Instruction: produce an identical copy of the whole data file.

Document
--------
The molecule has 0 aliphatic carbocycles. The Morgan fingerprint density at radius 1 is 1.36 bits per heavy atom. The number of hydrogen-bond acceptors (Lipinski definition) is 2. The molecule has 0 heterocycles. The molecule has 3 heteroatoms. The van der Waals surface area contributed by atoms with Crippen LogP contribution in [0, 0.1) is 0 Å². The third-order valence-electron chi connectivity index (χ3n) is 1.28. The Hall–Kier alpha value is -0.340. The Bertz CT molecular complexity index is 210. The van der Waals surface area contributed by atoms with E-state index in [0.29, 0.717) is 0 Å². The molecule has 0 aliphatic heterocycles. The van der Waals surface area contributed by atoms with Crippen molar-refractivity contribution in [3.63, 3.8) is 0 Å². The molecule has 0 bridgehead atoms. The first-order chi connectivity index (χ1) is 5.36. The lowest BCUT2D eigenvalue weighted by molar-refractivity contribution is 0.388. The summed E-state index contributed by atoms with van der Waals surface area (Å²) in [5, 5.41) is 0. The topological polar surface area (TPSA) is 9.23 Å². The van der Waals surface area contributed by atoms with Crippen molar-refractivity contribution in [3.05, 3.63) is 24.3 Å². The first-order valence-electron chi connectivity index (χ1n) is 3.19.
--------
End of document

The molecule has 0 aliphatic carbocycles. The Morgan fingerprint density at radius 1 is 1.36 bits per heavy atom. The number of hydrogen-bond acceptors (Lipinski definition) is 2. The molecule has 0 heterocycles. The molecule has 3 heteroatoms. The van der Waals surface area contributed by atoms with Crippen LogP contribution in [0, 0.1) is 0 Å². The third-order valence-electron chi connectivity index (χ3n) is 1.28. The Hall–Kier alpha value is -0.340. The Bertz CT molecular complexity index is 210. The van der Waals surface area contributed by atoms with E-state index in [0.29, 0.717) is 0 Å². The molecule has 0 aliphatic heterocycles. The van der Waals surface area contributed by atoms with Crippen molar-refractivity contribution in [3.63, 3.8) is 0 Å². The molecule has 0 bridgehead atoms. The first-order chi connectivity index (χ1) is 5.36. The lowest BCUT2D eigenvalue weighted by molar-refractivity contribution is 0.388. The summed E-state index contributed by atoms with van der Waals surface area (Å²) in [5, 5.41) is 0. The topological polar surface area (TPSA) is 9.23 Å². The van der Waals surface area contributed by atoms with Crippen molar-refractivity contribution in [3.05, 3.63) is 24.3 Å². The first-order valence-electron chi connectivity index (χ1n) is 3.19.